You’ve all heard the old saying, “Where there’s a will, there’s a way.” I want to correct that saying. When it’s God’s will, then God opens a way. And if there is no way, then God makes a way.

Don’t say that anything is impossible. Don’t say God can’t make things happen. Because if you do, the people who are lying out there will rise up and testify that you’re mistaken. They didn’t have money. They had vision. They didn’t have high-powered leaders. But they listened to the leadings that they had.

And they worked miracles. When it’s God’s will, then God opens a way.

The questions we should be asking are, “Who is Jesus? What is he looking at? What things are moving his heart? What is he praying for? What is he dreaming about?”

And then we should ask, “How can we help? What little step can we take? What can we pray for? What little green shoots of faith are springing up around us? OK, we can’t do everything – but what’s a small step of faith look like?”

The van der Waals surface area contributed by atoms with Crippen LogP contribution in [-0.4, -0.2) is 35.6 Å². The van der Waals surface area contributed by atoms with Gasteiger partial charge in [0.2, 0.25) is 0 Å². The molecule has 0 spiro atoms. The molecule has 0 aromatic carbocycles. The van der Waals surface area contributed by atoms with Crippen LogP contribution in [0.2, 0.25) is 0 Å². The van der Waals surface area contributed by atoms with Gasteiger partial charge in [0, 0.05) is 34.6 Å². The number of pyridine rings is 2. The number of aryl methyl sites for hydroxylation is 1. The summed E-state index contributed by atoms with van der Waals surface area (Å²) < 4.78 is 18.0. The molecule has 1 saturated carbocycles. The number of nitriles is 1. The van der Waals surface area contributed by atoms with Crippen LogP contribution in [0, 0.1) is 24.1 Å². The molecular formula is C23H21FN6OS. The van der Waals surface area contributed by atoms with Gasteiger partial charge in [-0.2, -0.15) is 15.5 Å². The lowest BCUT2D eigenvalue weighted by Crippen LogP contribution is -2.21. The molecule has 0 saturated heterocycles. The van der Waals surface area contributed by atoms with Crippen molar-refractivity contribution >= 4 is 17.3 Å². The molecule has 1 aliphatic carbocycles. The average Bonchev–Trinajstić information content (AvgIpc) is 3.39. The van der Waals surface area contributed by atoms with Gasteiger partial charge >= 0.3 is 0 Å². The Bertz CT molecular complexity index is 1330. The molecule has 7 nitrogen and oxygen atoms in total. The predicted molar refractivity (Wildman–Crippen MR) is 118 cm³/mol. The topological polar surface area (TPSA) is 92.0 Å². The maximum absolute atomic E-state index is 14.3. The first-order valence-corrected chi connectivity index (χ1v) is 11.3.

Don’t ever say that anyone is a nobody. No one is just a carpenter’s kid. No one is just another nobody. God doesn’t work that way.

God takes ordinary people, and whispers in our hearts. God takes unknown people, and gives them dreams. God takes people with all kinds of faults, and helps us to try again. God helps us to see greatness in each other. God gives us gifts that we didn’t know we had.

God can be blocked – at least for a little while – by people who deny that Christ is among them. That’s what this morning’s story says. But God can do anything with people who believe.

Copyright © 2016 by Joshua Brown